>Evangelicalism in Today’s America

>The Chronicle of Higher Education has published an excellent article titled “Among the Evangelicals,” an article that anyone who is interested in the evangelical movement in America should read. The article was written by Timothy Beal, a professor of religion at Case Western Reserve University. The article deals with the modern evangelical movement in America.

The subtitle of the article, “Inside a Fractured Movement,” reveals the aim of the author. Beal says that instead of being a monolithic movement, evangelicalism in the United States is a diverse, heterogeneous movement, filled with tensions, contradictions, and diverse ideologies.

Beal’s view of televangelists and megachurches reflects what is going on in many evangelical churches today. A study of the five best well-known evangelical celebrities today, T. D. Jakes, Brian McLaren, Joel Osteen, Rick Warren, and Paula White concludes that “these five figures [are] supply-side free agents who succeed not because of their status within a particular ecclesiastical hierarchy but because they are able to market their content, indeed themselves, in ways that embody changing American sensibilities.”

Beal describes the reason these evangelical celebrities succeed in their ministry. He wrote:

These five profiles suggest that the key to success is not theological or political strictness but effective marketing. Indeed, part of what allows these evangelical innovators to be so successful is that they find ways to “overtly avoid (yet subtly address)” potentially controversial issues among their constituents.

In the article, Beal describes the way American evangelicalism adapts its message to new media technologies and popular trends in the entertainment industry. He wrote:

It’s impossible to imagine the likes of Osteen or Warren or Jakes without the teams of creators, editors, and marketers who publish them beyond their home churches, in books and on the radio, television, and Internet. It is not too much to say that their media producers actually create and sustain them as pop-culture icons. Their relationships with their publishers in the production of both medium and message are not unlike those of pop-music stars with their labels. Lady Gaga has Universal Music and Max Lucado has Thomas Nelson.

According to Beal, the megachurch service can be compared to a mass-media production show, designed to create an idealized recreation of an entertainment show. Beal wrote:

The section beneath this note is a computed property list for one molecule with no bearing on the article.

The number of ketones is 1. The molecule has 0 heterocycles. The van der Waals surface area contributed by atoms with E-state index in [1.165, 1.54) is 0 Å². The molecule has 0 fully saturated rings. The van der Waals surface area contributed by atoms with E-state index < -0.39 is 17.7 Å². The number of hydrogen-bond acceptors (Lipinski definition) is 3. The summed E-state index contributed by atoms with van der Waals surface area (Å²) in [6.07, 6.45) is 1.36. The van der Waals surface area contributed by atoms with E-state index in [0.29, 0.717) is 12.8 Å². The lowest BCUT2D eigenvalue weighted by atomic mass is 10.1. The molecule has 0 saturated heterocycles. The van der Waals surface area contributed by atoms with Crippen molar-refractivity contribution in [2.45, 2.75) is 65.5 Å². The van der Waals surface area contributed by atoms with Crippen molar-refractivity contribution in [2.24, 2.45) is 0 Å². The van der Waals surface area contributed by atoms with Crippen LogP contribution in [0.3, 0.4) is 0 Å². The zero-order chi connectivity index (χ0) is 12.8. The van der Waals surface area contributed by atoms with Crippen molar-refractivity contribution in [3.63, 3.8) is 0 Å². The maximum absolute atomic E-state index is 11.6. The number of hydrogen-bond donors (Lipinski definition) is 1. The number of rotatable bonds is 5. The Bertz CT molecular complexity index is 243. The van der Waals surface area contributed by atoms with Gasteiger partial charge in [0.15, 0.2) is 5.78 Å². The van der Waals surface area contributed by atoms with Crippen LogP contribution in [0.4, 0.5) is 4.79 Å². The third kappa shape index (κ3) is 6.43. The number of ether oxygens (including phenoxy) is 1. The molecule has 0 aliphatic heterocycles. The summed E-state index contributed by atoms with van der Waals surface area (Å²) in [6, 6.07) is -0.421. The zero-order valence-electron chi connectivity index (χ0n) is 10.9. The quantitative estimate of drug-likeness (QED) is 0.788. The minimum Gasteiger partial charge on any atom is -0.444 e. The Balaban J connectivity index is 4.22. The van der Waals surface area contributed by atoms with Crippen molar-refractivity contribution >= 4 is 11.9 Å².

The worship experience resides as much in the editing and production of the show—in the “slow-motion images of a pastor laying hands on the heads of parishioners and zoom-in shots of a parishioner feverishly taking notes during the sermon”—as it does in the service or the evangelist. Indeed, the megachurch event is rendered an “incarnation” of the television show.

Beal’s article is a good study of American evangelicalism. He concludes his article by inviting researchers to become more familiar with the cultural practices and beliefs of the evangelical movement in America.

My reaction to the article is mixed. I recognize the vibrancy of the evangelical movement in America and how it has touched the lives of thousands of people. No one can dispute the good Rick Warren’s book, The Purpose Drive Life, has accomplished in the lives of thousands of people.

On the other had, it saddens me to read about the lack of theological coherence among those people involved in the movement. Beal tells the story of a person who was participating in a study of Proverbs 11-12. When that person questioned the view expressed in class that the righteous always prospers and the wicked suffers, the leader of the group provided an answer that did not address his concern. Without finding a satisfactory answer, that person ceased coming to the Bible study.

People have real problems that deserve real answers. The lack of theological depth in many of these groups is a detriment to the spiritual growth of the participants and this eventually will lead people to leave the church and seek answers elsewhere. Some people stop going to church altogether while others join cults and strange sects. In the end, the church suffers and the name of Christ is not glorified in the lives of those who leave the community of faith and become critics of the church.

Claude Mariottini
Professor of Old Testament
Northern Baptist Seminary

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